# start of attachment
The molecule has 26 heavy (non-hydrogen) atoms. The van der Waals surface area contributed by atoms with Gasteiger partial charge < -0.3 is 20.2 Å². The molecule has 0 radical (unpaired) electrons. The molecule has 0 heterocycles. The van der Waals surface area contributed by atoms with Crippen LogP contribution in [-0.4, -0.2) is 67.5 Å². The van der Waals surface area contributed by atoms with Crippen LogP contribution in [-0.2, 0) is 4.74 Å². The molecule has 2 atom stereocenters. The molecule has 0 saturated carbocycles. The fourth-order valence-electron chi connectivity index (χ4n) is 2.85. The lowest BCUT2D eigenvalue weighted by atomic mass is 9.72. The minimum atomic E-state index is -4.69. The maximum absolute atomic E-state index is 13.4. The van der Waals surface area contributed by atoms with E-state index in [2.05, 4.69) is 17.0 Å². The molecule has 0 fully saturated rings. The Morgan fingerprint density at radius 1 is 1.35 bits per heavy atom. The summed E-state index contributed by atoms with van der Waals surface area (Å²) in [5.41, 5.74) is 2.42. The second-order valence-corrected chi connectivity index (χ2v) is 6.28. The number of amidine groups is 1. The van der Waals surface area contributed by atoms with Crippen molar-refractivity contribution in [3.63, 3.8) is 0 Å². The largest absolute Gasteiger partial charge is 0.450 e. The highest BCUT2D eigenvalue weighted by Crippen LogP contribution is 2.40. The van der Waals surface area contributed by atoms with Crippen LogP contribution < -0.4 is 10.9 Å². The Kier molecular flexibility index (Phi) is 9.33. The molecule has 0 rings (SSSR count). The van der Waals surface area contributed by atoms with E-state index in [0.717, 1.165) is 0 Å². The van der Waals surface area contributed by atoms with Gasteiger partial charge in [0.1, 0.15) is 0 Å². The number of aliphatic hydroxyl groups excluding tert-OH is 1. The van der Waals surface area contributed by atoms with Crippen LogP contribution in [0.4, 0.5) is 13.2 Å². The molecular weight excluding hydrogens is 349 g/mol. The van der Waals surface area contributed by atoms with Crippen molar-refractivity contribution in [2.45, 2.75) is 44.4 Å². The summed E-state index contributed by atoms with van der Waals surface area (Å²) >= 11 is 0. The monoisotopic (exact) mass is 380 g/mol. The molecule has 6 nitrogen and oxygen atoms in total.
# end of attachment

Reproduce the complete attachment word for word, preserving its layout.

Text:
The molecule has 26 heavy (non-hydrogen) atoms. The van der Waals surface area contributed by atoms with Gasteiger partial charge < -0.3 is 20.2 Å². The molecule has 0 radical (unpaired) electrons. The molecule has 0 heterocycles. The van der Waals surface area contributed by atoms with Crippen LogP contribution in [-0.4, -0.2) is 67.5 Å². The van der Waals surface area contributed by atoms with Crippen LogP contribution in [-0.2, 0) is 4.74 Å². The molecule has 2 atom stereocenters. The molecule has 0 saturated carbocycles. The fourth-order valence-electron chi connectivity index (χ4n) is 2.85. The lowest BCUT2D eigenvalue weighted by atomic mass is 9.72. The minimum atomic E-state index is -4.69. The maximum absolute atomic E-state index is 13.4. The van der Waals surface area contributed by atoms with E-state index in [2.05, 4.69) is 17.0 Å². The molecule has 0 fully saturated rings. The Morgan fingerprint density at radius 1 is 1.35 bits per heavy atom. The summed E-state index contributed by atoms with van der Waals surface area (Å²) in [5.41, 5.74) is 2.42. The second-order valence-corrected chi connectivity index (χ2v) is 6.28. The number of amidine groups is 1. The van der Waals surface area contributed by atoms with Crippen molar-refractivity contribution in [3.63, 3.8) is 0 Å². The largest absolute Gasteiger partial charge is 0.450 e. The highest BCUT2D eigenvalue weighted by Crippen LogP contribution is 2.40. The van der Waals surface area contributed by atoms with Crippen LogP contribution < -0.4 is 10.9 Å². The Kier molecular flexibility index (Phi) is 9.33. The molecule has 0 rings (SSSR count). The van der Waals surface area contributed by atoms with E-state index in [0.717, 1.165) is 0 Å². The van der Waals surface area contributed by atoms with Gasteiger partial charge in [0.1, 0.15) is 0 Å². The number of aliphatic hydroxyl groups excluding tert-OH is 1. The van der Waals surface area contributed by atoms with Crippen LogP contribution in [0.4, 0.5) is 13.2 Å². The molecular weight excluding hydrogens is 349 g/mol. The van der Waals surface area contributed by atoms with Crippen molar-refractivity contribution in [2.45, 2.75) is 44.4 Å². The summed E-state index contributed by atoms with van der Waals surface area (Å²) >= 11 is 0. The monoisotopic (exact) mass is 380 g/mol. The molecule has 6 nitrogen and oxygen atoms in total.